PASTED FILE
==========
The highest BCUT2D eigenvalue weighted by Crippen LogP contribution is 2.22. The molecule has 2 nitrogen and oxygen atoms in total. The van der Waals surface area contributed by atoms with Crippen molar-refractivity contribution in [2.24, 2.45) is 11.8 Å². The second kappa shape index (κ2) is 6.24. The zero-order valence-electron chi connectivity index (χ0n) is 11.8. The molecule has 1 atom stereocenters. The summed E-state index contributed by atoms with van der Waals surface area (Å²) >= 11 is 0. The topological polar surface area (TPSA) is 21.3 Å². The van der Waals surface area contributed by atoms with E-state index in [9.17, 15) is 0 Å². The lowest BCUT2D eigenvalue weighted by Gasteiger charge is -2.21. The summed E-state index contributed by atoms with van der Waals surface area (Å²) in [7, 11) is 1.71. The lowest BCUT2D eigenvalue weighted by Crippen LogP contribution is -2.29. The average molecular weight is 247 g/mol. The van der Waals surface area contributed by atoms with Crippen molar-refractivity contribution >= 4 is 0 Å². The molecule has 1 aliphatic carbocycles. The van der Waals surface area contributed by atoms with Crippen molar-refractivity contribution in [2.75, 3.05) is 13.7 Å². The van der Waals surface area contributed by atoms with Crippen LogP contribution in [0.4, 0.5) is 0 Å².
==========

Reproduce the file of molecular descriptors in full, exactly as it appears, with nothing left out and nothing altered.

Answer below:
The highest BCUT2D eigenvalue weighted by Crippen LogP contribution is 2.22. The molecule has 2 nitrogen and oxygen atoms in total. The van der Waals surface area contributed by atoms with Crippen molar-refractivity contribution in [2.24, 2.45) is 11.8 Å². The second kappa shape index (κ2) is 6.24. The zero-order valence-electron chi connectivity index (χ0n) is 11.8. The molecule has 1 atom stereocenters. The summed E-state index contributed by atoms with van der Waals surface area (Å²) >= 11 is 0. The topological polar surface area (TPSA) is 21.3 Å². The van der Waals surface area contributed by atoms with E-state index in [9.17, 15) is 0 Å². The lowest BCUT2D eigenvalue weighted by Gasteiger charge is -2.21. The summed E-state index contributed by atoms with van der Waals surface area (Å²) in [7, 11) is 1.71. The lowest BCUT2D eigenvalue weighted by Crippen LogP contribution is -2.29. The average molecular weight is 247 g/mol. The van der Waals surface area contributed by atoms with Crippen molar-refractivity contribution >= 4 is 0 Å². The molecule has 1 aliphatic carbocycles. The van der Waals surface area contributed by atoms with Crippen molar-refractivity contribution in [2.75, 3.05) is 13.7 Å². The van der Waals surface area contributed by atoms with Crippen LogP contribution in [0.4, 0.5) is 0 Å².